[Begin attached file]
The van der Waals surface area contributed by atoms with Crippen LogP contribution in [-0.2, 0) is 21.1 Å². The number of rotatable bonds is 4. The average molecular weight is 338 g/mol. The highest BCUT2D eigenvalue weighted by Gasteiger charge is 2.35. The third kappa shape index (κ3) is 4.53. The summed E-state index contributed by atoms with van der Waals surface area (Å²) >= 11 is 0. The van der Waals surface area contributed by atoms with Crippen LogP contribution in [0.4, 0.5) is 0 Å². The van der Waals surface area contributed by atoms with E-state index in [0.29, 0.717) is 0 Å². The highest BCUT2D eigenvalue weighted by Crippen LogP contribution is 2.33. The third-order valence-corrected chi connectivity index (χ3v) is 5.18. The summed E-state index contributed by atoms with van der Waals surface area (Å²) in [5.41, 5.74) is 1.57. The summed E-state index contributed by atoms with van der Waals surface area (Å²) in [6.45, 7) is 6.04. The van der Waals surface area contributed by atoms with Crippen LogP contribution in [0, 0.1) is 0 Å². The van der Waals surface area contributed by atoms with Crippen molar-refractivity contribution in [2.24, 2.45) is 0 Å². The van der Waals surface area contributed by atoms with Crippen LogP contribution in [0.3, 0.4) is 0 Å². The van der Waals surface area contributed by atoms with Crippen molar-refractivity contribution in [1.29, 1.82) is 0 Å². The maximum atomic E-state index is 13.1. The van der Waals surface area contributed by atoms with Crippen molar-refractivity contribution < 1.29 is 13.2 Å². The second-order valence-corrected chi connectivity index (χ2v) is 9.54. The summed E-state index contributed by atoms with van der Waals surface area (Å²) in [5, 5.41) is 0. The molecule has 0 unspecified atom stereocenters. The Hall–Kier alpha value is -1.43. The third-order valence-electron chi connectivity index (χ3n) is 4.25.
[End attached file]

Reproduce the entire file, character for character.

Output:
The van der Waals surface area contributed by atoms with Crippen LogP contribution in [-0.2, 0) is 21.1 Å². The number of rotatable bonds is 4. The average molecular weight is 338 g/mol. The highest BCUT2D eigenvalue weighted by Gasteiger charge is 2.35. The third kappa shape index (κ3) is 4.53. The summed E-state index contributed by atoms with van der Waals surface area (Å²) >= 11 is 0. The van der Waals surface area contributed by atoms with Crippen LogP contribution in [0.4, 0.5) is 0 Å². The van der Waals surface area contributed by atoms with E-state index in [0.29, 0.717) is 0 Å². The highest BCUT2D eigenvalue weighted by Crippen LogP contribution is 2.33. The third-order valence-corrected chi connectivity index (χ3v) is 5.18. The summed E-state index contributed by atoms with van der Waals surface area (Å²) in [5.41, 5.74) is 1.57. The summed E-state index contributed by atoms with van der Waals surface area (Å²) in [6.45, 7) is 6.04. The van der Waals surface area contributed by atoms with Crippen LogP contribution in [0, 0.1) is 0 Å². The van der Waals surface area contributed by atoms with Crippen molar-refractivity contribution in [2.24, 2.45) is 0 Å². The van der Waals surface area contributed by atoms with Crippen LogP contribution in [0.3, 0.4) is 0 Å². The van der Waals surface area contributed by atoms with Crippen molar-refractivity contribution in [1.29, 1.82) is 0 Å². The maximum atomic E-state index is 13.1. The van der Waals surface area contributed by atoms with Crippen molar-refractivity contribution < 1.29 is 13.2 Å². The second-order valence-corrected chi connectivity index (χ2v) is 9.54. The summed E-state index contributed by atoms with van der Waals surface area (Å²) in [5, 5.41) is 0. The molecule has 0 unspecified atom stereocenters. The Hall–Kier alpha value is -1.43. The third-order valence-electron chi connectivity index (χ3n) is 4.25.